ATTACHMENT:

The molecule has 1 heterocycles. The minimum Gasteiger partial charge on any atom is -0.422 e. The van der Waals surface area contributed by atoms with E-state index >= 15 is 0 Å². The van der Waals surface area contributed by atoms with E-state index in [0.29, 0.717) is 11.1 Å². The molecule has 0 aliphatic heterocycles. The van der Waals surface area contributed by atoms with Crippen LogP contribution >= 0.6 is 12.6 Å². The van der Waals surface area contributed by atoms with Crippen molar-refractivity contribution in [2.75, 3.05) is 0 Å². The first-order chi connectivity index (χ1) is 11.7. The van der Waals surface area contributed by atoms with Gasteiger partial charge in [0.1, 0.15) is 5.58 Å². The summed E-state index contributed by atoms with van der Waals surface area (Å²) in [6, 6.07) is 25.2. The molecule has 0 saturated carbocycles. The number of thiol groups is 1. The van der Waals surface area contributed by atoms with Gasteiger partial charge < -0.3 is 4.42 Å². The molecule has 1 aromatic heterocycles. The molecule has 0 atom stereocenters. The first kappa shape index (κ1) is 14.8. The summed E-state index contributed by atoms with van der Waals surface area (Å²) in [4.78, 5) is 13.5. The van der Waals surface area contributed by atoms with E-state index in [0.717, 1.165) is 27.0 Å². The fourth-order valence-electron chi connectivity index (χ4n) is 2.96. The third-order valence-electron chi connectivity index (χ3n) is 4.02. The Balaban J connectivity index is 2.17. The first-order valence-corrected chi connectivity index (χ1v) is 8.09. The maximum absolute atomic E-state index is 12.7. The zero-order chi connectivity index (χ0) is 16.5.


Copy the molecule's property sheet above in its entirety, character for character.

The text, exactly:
The molecule has 1 heterocycles. The minimum Gasteiger partial charge on any atom is -0.422 e. The van der Waals surface area contributed by atoms with E-state index >= 15 is 0 Å². The van der Waals surface area contributed by atoms with E-state index in [0.29, 0.717) is 11.1 Å². The molecule has 0 aliphatic heterocycles. The van der Waals surface area contributed by atoms with Crippen LogP contribution >= 0.6 is 12.6 Å². The van der Waals surface area contributed by atoms with Crippen molar-refractivity contribution in [2.75, 3.05) is 0 Å². The first-order chi connectivity index (χ1) is 11.7. The van der Waals surface area contributed by atoms with Gasteiger partial charge in [0.1, 0.15) is 5.58 Å². The summed E-state index contributed by atoms with van der Waals surface area (Å²) in [6, 6.07) is 25.2. The molecule has 0 saturated carbocycles. The number of thiol groups is 1. The van der Waals surface area contributed by atoms with Gasteiger partial charge < -0.3 is 4.42 Å². The molecule has 1 aromatic heterocycles. The molecule has 0 atom stereocenters. The first kappa shape index (κ1) is 14.8. The summed E-state index contributed by atoms with van der Waals surface area (Å²) in [4.78, 5) is 13.5. The van der Waals surface area contributed by atoms with E-state index in [0.717, 1.165) is 27.0 Å². The fourth-order valence-electron chi connectivity index (χ4n) is 2.96. The third-order valence-electron chi connectivity index (χ3n) is 4.02. The Balaban J connectivity index is 2.17. The first-order valence-corrected chi connectivity index (χ1v) is 8.09. The maximum absolute atomic E-state index is 12.7. The zero-order chi connectivity index (χ0) is 16.5.